In study 3 (Suffolk County Mental Health Project), the deficit syndrome group had a significantly higher percentage of births in June or July than did the nondeficit group (34% and 17%, respectively; in the log-linear procedure, χ2=20.10, df=1, p<0.0001) (F3). Male gender was also a significant predictor of deficit syndrome status (χ2=6.59, df=1, p=0.01). There was no significant birth-by-gender interaction (χ2=1.56, df=1, p=0.21). To put the data in perspective, F4 shows the percentage of June/July births for four groups from the Suffolk County sample (patients with deficit and nondeficit schizophrenia, psychotic subjects with bipolar disorder, and all subjects) and for all persons born in the United States or in the state of New York in 1960.

Negative symptoms broadly defined were not associated with summer birth; patients born in June or July did not differ from other patients relative to SANS item scores (mean=1.72, SD=1.00, versus mean=1.70, SD=0.95; t=0.15, df=95, p=0.89) (F5).

In the assessment of year of birth, we found that the number of deficit patients born in a particular year was significantly correlated with the number of nondeficit patients born in the same year (Spearman rs=0.57, N=84, z=3.29, p<0.001). That is, in general, when there was an increase in births of deficit patients in a particular year, there was also an increase in the number of births of nondeficit patients.

In two clinical study groups (studies 1 and 2), we found an excess of June or July births among deficit syndrome patients. We then tested this association in a catchment area study of first-admission patients with psychosis (study 3) and were able to replicate the association. We have also replicated the association between the deficit syndrome and summer birth in another population-based sample that approximated a treated-incidence group, this one from the United Kingdom (Kirkpatrick et al., manuscript submitted for publication). Since deficit patients did not exhibit more severe positive psychotic symptoms (hallucinations, delusions, and formal thought disorder) in any of these studies, the association with summer birth reported here cannot be attributed to that aspect of the psychopathology of schizophrenia.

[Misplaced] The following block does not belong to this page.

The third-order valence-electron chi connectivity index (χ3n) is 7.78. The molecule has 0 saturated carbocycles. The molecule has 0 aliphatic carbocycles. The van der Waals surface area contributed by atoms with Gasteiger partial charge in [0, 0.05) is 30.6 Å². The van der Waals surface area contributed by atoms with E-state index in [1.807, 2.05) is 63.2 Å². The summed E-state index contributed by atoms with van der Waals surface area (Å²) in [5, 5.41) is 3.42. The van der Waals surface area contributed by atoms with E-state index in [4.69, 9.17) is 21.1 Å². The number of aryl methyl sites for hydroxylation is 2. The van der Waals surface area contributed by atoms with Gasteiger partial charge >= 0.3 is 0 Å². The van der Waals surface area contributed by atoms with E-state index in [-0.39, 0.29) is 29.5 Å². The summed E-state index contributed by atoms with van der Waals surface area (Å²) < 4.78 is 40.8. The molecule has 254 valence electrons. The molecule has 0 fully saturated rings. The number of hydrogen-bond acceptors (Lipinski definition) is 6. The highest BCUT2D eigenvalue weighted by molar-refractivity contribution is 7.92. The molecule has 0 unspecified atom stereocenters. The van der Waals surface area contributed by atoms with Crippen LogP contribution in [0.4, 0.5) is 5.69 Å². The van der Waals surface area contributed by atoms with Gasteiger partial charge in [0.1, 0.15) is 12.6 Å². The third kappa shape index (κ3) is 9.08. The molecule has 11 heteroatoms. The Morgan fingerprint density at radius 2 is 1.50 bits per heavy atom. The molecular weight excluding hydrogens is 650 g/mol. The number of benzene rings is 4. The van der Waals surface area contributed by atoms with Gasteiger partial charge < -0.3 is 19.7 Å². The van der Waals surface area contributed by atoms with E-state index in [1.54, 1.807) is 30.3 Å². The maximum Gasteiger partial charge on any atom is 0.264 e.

Our results depend on the validity of the proxy method used to categorize deficit and nondeficit patients. We originally devised this method for the purpose of making the deficit/nondeficit categorization in large studies in which it was not practical to administer the Schedule for the Deficit Syndrome and for application to existing data sets. We validated the method with respect to the Schedule for the Deficit Syndrome before applying it to other data sets R131559CEJDFICG. We have further validated it by showing that this approach delineates deficit and nondeficit groups with the combination of clinical features characteristic of groups diagnosed with the Schedule for the Deficit Syndrome R131559CEJDFICGR131559CEJDCFDJ and unpublished data of Amador et al.). The replication of the season of birth effect across these studies, in two of which this approach was used,is a further validation of this method for delineating deficit and nondeficit groups.